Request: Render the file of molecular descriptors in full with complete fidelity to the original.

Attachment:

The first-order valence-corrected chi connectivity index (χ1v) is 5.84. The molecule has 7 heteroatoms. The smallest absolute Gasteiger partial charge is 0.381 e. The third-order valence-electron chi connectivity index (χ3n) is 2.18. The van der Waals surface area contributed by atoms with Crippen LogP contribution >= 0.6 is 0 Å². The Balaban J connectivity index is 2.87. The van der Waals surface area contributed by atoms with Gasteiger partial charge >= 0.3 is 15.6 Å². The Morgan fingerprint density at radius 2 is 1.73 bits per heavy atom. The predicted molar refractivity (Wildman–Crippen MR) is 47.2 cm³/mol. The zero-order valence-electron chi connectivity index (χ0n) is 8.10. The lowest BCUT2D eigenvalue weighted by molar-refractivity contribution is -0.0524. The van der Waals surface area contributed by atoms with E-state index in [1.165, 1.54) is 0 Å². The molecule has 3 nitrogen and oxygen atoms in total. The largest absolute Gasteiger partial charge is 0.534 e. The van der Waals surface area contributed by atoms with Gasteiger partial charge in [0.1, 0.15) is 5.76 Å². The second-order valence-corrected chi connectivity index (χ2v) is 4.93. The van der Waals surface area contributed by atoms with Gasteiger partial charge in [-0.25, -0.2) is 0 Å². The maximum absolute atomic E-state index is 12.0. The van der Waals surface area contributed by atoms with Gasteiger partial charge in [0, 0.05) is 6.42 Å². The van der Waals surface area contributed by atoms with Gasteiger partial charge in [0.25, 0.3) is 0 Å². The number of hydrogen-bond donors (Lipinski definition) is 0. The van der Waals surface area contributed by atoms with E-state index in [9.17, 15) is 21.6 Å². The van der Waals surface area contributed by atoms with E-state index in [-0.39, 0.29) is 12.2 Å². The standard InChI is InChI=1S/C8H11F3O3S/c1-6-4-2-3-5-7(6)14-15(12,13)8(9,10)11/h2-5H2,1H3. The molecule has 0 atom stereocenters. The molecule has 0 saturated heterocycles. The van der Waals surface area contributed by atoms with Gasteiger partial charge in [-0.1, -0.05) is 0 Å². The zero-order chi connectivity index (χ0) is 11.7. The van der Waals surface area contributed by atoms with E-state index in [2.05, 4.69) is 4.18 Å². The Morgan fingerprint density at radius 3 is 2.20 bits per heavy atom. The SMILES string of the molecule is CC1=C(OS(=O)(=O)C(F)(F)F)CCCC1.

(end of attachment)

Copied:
The first-order valence-corrected chi connectivity index (χ1v) is 5.84. The molecule has 7 heteroatoms. The smallest absolute Gasteiger partial charge is 0.381 e. The third-order valence-electron chi connectivity index (χ3n) is 2.18. The van der Waals surface area contributed by atoms with Crippen LogP contribution >= 0.6 is 0 Å². The Balaban J connectivity index is 2.87. The van der Waals surface area contributed by atoms with Gasteiger partial charge >= 0.3 is 15.6 Å². The Morgan fingerprint density at radius 2 is 1.73 bits per heavy atom. The predicted molar refractivity (Wildman–Crippen MR) is 47.2 cm³/mol. The zero-order valence-electron chi connectivity index (χ0n) is 8.10. The lowest BCUT2D eigenvalue weighted by molar-refractivity contribution is -0.0524. The van der Waals surface area contributed by atoms with E-state index in [1.165, 1.54) is 0 Å². The molecule has 3 nitrogen and oxygen atoms in total. The largest absolute Gasteiger partial charge is 0.534 e. The van der Waals surface area contributed by atoms with Gasteiger partial charge in [0.1, 0.15) is 5.76 Å². The second-order valence-corrected chi connectivity index (χ2v) is 4.93. The van der Waals surface area contributed by atoms with Gasteiger partial charge in [-0.25, -0.2) is 0 Å². The maximum absolute atomic E-state index is 12.0. The van der Waals surface area contributed by atoms with Gasteiger partial charge in [0, 0.05) is 6.42 Å². The van der Waals surface area contributed by atoms with Gasteiger partial charge in [0.25, 0.3) is 0 Å². The number of hydrogen-bond donors (Lipinski definition) is 0. The van der Waals surface area contributed by atoms with E-state index in [9.17, 15) is 21.6 Å². The van der Waals surface area contributed by atoms with E-state index in [-0.39, 0.29) is 12.2 Å². The standard InChI is InChI=1S/C8H11F3O3S/c1-6-4-2-3-5-7(6)14-15(12,13)8(9,10)11/h2-5H2,1H3. The molecule has 0 atom stereocenters. The molecule has 0 saturated heterocycles. The van der Waals surface area contributed by atoms with Gasteiger partial charge in [-0.1, -0.05) is 0 Å². The zero-order chi connectivity index (χ0) is 11.7. The van der Waals surface area contributed by atoms with E-state index in [2.05, 4.69) is 4.18 Å². The Morgan fingerprint density at radius 3 is 2.20 bits per heavy atom. The SMILES string of the molecule is CC1=C(OS(=O)(=O)C(F)(F)F)CCCC1.